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  • Lynn Holtzman

Boos, Birds, and Bikes. Oh My!





“Among the Romans, not a bird

Without a prophecy was heard.

Fortunes of an empire often hung

On the magician’s magpie’s tongue,

And every crow was to the state

A sure interpreter of fate.”

-Winston Churchill


It is a beautiful October day

in the backcountry of Vinton County for a

bike ride on the newly constructed Moonville Tunnel Rail-Trail that traverses Zaleski State Forest. I pause briefly and straddle my bike to admire the Autumn foliage, described by Thoreau as "painted leaves" overhanging the stone arch of Moonville Tunnel. The bike trail tunnel entrance is damp and dark, contrasting with the bright October sunshine that “enchants the land with amethyst.” I hesitate before leaving the light and entering the darkness, recalling the local ghost story about the brakeman killed by a train; his ghost now haunts this tunnel. A crow alights on an oak branch above the spooky entrance. It looks down at me and calls as if it is an urgent warning to other birds about my presence, or perhaps it is bidding, nay, pleading with me not to enter. Its wild and raucous call sparks my imagination. In my mind’s eye, I hear it say, "Quoth the Raven Nevermore." Poe's poem, The Raven, resonates with me at that moment, reminding me that some birds like owls, vultures, buzzards, and especially crows and ravens through time eternal are associated with the mystical, paranormal, and the supernatural.

Humanity's relationship with the avian group of birds classified as Corvidae, including jackdaws, jays, magpies, nutcrackers, rooks, ravens, and crows, varies from fear and hatred to love and admiration. Corvids are considered tricksters, tyrants, thieves, and harbingers of evil omens and death in some human cultures and traditions. They are messengers of the gods, helpers, spiritual guides, and embodiments of the spirit world in others.


In Europe, during World War I and II, crows and ravens scavenged the corpses of dead soldiers on battlefields and shallow graves, which led to their and hatred and persecution by humans who associated these birds with death. In America, crows are agricultural pests and nuisances because they depredate crops and urban scrounges because of their love for human waste in trash dumpsters, landfills, or any place where humans litter the landscape. My grandmother, the mystic of the family, believed that if you see five crows fly by, sickness will follow; 6 crows will foresee death. Historically, crows and ravens have been birds of bad omens and forecasters of impending doom by human cultures reaching back to the Roman Empire.


On a more positive note, crows and ravens are also considered protectors, prophets, and psychopomps, that is conductors of souls to the spirit realm. The famous six ravens kept at the Tower of London, a tradition started by King Charles II (1630-1685), are national talismans that guard the king's realm. According to the legend, if the ravens remain in the Tower, the nation of England cannot be conquered. In the Judeo/Christian biblical tradition, Noah sent out a raven to search for land, and God sent ravens as helpers to provide food and encouragement to Elijah. According to Lesley Morrison, author of "The Healing Wisdom of Birds,” Celtic mythology believed that “battle goddesses would shape-shift into crows and ravens at the time of a warrior’s death to guide his soul to Valhalla-the celestial hall of those slain in battle.” Many Native Americans believe that crows and ravens are the "keepers of the Universal Law or the laws of the Great Spirit." A person who possessed crow and raven medicine could access the deeper secrets of the universe and the sacred connections between the creation, its creatures, and the Creator.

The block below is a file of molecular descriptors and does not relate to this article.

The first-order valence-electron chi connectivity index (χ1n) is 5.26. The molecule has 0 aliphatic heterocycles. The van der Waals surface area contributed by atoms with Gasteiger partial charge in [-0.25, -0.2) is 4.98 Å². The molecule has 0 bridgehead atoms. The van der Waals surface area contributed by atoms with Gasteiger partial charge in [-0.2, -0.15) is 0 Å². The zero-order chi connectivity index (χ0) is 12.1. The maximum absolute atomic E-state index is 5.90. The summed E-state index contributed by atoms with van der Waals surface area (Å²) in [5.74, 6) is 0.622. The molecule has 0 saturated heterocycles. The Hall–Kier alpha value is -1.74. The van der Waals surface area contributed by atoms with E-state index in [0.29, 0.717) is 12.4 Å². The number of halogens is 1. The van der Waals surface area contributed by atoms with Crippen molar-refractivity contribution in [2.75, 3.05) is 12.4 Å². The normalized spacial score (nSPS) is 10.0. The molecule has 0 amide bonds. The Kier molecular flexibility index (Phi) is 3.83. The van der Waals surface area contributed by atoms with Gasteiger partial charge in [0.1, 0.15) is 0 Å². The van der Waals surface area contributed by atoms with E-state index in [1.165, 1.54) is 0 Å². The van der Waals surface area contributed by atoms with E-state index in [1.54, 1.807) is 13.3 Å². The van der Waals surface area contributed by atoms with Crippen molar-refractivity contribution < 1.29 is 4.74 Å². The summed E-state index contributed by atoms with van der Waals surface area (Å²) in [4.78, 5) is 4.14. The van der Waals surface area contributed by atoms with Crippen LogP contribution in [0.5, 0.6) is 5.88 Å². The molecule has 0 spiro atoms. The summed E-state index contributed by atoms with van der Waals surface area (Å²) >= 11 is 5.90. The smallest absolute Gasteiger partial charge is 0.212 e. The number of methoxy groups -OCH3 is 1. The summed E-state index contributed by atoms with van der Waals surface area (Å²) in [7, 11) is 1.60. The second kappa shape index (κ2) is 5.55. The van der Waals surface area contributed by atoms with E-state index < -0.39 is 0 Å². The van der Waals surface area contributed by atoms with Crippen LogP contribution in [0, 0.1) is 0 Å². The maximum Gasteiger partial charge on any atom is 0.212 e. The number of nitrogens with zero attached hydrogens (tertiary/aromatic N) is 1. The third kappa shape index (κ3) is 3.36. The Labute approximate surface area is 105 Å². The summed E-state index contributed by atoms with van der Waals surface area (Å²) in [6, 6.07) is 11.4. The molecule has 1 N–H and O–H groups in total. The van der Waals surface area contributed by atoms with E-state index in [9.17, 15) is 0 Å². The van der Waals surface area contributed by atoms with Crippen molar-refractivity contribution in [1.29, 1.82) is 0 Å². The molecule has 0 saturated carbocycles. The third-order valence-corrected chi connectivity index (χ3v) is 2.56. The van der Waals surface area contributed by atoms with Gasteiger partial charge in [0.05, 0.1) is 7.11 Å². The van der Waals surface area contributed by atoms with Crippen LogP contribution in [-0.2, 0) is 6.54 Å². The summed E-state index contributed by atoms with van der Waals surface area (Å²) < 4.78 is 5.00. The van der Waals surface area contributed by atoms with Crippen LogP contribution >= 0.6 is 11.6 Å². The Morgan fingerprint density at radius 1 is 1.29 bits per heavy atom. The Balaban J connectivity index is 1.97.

All these traditions, legends, and folklore concerning crows and ravens and their interactions with human culture are important and worthy to pass on from generation to generation. But Corvids are also amazing group of birds from a scientific point if view. For example, crows and ravens display behavior that reveal cognitive problem-solving abilities generally attributed to humans only. According to wildlife scientist John Marzluff, in his excellent book "Gifts of the Crow," corvids “are exceptionally smart, not only do they make tools, but they understand cause and effect. Like humans, they possess complex cognitive abilities. In fact, they have been called “feathered apes.”

I stop, and awaken from my thoughts and musings about the crow's amazing folklore and natural history and return to face the tunnel. The crow persists in its cawing, like a fire and brimstone preacher, warning, seemingly still pleading with me not to enter. But reason and science prevail, and I overcome my otherworldly imaginations and muster the courage to venture into the dark abyss of the tunnel. However, as I peddle through the tunnel, I can’t help but sense a presence behind me and an urge to look back. I see only hollow blackness, no spectral figures, no phantom brakeman, just the echo of the crow’s call reverberating off the brick and a circle of Autumn sunlight before me. I quicken my pace towards the light.

By Lynn Holtzman


References and Recommended Readings

“Gifts of the Crow” by John Marzluff and Tony Angell

“The Healing Wisdom of Birds” by Lesley Morrison

“Moonville-Its Past, Its Ghosts, Its Legends” by Jannette Quackenbush

“Moonville Rail-Trail Birding Guide” pdf. at birdingohiobikeways.com

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